function copy(target){
    target.select();
    document.execCommand('copy');
}

Chrome & Firefox

But, the problem with using this method is that in Chrome and Firefox, the copy command only works with elements that are editable.  In chrome the element doesn’t have to be visible and with Firefox it does.  This requires us to change our copy command so that it will work in all three browsers.

function copy(target) {
    // standard way of copying
    var textArea = document.createElement('textarea');
    textArea.setAttribute
        ('style','width:1px;border:0;opacity:0;');
    document.body.appendChild(textArea);
    textArea.value = target.innerHTML;
    textArea.select();
    document.execCommand('copy');
    document.body.removeChild(textArea);
}

By making the text area 1 pixel wide, giving it no border, and making it transparent, it isn’t really visible to the user and it fulfills the requirements of all three browsers.

But, What About Paste?

OK. Getting copy working in all three browsers is pretty trivial.  But, paste, on the other hand, is where all of the tricks come into play.

In short, you can’t read from the clipboard during the keyboard event.  However, we can trap the system level paste event... sometimes.  The problem is that "sometimes" quirk.

In Chrome, the paste event will fire all of the time.  In Firefox, it will only fire when an editable field is on the screen.  Further, the paste event can only be bound to certain elements.  The only one we can be sure will always be available is the window element.  Capturing paste at the window level doesn’t tell us what element we should paste into.

But, with a little JavaScript magic we can use the keyboard event handler in combination with a paste event handler to grab the contents from the clipboard and put the data where we want it.

We are going to need to put some variables in place that will hold:

  1. A flag that will tell us that the paste event has fired.
  2. A variable to hold the data from the clipboard that we retrieve.

When the paste event fires, we will set these two variables.

Meanwhile, back in our paste event, we will setup a timeout function that will look to see if the flag has been set, and if it has, it will retrieve the data from the data variable and place it into the DIV.

Oh.  And, we have that issue that the paste event will only fire if an editable field is on the screen.  Fortunately, paste fires after the keydown event.  So, as part of our keydown event, we will dynamically create a text area to enable the paste event for Firefox.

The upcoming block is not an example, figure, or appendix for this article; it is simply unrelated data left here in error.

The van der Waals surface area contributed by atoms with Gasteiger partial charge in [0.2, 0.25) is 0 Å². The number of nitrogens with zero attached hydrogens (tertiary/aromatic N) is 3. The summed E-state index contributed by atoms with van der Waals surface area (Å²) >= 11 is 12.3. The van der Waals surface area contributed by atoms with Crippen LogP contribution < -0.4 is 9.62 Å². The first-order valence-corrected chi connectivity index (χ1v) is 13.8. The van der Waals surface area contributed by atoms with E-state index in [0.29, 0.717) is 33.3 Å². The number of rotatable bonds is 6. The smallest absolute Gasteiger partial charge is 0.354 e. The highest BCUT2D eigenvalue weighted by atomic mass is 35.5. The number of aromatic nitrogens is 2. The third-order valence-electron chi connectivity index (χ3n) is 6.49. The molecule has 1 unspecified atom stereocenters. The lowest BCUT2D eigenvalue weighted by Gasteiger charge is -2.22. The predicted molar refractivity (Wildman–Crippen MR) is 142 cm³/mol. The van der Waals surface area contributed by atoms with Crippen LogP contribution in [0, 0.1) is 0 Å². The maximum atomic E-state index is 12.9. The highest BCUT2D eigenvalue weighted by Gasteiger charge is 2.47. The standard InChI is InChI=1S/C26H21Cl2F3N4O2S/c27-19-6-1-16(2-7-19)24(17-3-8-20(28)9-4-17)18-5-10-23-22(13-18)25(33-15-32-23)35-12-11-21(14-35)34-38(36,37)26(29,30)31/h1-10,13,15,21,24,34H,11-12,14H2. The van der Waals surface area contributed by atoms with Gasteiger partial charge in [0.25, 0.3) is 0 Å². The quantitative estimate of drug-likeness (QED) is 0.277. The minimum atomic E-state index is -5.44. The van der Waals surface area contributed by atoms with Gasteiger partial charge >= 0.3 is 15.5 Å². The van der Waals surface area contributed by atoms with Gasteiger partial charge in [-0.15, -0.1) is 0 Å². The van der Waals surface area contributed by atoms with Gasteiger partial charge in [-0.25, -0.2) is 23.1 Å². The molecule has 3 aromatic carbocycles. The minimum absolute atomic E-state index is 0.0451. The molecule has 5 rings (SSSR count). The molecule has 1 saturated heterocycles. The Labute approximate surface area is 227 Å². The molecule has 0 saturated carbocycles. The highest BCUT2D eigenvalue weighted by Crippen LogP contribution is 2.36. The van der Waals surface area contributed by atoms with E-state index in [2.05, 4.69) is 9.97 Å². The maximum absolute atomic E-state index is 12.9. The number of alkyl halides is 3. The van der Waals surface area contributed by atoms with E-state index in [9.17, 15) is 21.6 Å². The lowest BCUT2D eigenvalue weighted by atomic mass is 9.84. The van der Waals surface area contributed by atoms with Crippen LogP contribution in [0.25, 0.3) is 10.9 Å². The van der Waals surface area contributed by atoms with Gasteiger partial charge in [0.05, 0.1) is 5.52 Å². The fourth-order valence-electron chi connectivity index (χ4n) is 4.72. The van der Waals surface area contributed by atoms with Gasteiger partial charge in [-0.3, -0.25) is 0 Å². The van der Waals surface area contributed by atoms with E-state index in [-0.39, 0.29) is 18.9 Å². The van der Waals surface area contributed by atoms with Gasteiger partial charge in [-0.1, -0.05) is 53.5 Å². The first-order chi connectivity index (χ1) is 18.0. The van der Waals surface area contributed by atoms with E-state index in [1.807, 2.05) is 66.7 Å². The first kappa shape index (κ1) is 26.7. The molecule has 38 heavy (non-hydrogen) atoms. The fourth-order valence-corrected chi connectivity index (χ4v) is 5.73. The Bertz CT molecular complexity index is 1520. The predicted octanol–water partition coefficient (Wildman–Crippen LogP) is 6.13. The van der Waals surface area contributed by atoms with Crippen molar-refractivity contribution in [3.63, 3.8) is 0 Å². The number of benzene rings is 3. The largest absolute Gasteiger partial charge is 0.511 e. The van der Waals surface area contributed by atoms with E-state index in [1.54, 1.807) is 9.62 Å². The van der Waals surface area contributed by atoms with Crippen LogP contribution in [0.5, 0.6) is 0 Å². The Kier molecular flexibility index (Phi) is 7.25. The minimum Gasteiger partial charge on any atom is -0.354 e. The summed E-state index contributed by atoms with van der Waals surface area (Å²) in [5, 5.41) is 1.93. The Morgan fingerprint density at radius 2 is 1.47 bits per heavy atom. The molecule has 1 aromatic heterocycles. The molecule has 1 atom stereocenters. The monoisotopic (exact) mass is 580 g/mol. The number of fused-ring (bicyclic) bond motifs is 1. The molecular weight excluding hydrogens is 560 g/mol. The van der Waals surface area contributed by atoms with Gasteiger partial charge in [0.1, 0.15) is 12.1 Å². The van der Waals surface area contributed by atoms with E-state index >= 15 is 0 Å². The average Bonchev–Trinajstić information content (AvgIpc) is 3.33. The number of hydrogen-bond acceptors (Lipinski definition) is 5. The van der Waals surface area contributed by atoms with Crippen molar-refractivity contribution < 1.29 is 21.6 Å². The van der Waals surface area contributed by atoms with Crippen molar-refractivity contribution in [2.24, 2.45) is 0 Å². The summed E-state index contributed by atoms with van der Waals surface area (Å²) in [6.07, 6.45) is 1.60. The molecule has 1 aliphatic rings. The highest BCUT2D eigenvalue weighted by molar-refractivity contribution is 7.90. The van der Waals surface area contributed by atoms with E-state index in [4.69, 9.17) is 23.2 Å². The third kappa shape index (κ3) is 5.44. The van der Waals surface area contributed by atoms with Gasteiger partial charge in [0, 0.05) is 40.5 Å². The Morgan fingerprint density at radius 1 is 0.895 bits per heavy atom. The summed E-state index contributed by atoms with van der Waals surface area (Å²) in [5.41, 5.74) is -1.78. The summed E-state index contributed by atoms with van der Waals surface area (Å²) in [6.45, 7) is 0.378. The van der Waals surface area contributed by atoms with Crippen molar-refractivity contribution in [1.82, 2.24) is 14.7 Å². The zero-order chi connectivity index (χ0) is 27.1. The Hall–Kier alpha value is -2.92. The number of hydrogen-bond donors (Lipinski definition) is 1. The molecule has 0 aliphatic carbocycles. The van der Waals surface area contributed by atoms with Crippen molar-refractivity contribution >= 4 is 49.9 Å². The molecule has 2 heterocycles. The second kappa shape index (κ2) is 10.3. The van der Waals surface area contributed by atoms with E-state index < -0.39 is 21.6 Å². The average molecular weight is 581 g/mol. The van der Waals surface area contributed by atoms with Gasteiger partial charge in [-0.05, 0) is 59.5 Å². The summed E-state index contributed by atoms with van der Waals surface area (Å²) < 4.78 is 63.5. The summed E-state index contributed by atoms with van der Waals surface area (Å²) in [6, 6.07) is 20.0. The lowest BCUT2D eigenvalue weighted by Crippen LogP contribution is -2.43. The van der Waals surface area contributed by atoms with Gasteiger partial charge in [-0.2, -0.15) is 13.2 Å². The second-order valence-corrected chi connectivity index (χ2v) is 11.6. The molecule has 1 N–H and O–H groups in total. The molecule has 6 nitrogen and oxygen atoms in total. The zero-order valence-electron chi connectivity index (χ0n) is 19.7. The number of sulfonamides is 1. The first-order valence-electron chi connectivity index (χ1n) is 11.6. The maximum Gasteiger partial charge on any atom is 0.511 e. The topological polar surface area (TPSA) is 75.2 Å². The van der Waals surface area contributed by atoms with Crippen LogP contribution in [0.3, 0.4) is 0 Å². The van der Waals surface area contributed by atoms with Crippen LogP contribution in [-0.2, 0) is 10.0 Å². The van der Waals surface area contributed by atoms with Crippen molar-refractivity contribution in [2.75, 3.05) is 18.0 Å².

So, our paste code for Chrome and FireFox looks like this:

function paste(target) {
    function waitForPaste() {
        if (!systemPasteReady) {
            setTimeout(waitForPaste, 250);
            return;
        }

        target.innerHTML = systemPasteContent;
        systemPasteReady = false;
        document.body.removeChild(textArea);
        textArea = null;
    }

    // FireFox requires at least one editable
    // element on the screen for the paste event to fire
    textArea = document.createElement('textarea');
    textArea.setAttribute
        ('style', 'width:1px;border:0;opacity:0;');
    document.body.appendChild(textArea);
    textArea.select();
    waitForPaste();

}

function systemPasteListener(evt) {
    systemPasteContent = 
        evt.clipboardData.getData('text/plain');
    systemPasteReady = true;
    evt.preventDefault();
}

window.addEventListener('paste',systemPasteListener);

Back to Internet Explorer

I know what you are thinking now.  Why not make Internet Explorer work the same way?  Yeah, I thought the same thing.  But, as soon as you take out the lnternet Explorer specific paste code, you get an exception in the paste event handler.  Turns out, the only way the paste event works is if you access the clipboard.getData() method.  At least, that’s how it works today.  So, I’m just leaving that code as it is.

And, there you have it.  Cross browser JavaScript Copy and Paste.

A project with the final code is available on GitHub.

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Topics:
javascript

Published at DZone with permission of Dave Bush, DZone MVB. See the original article here.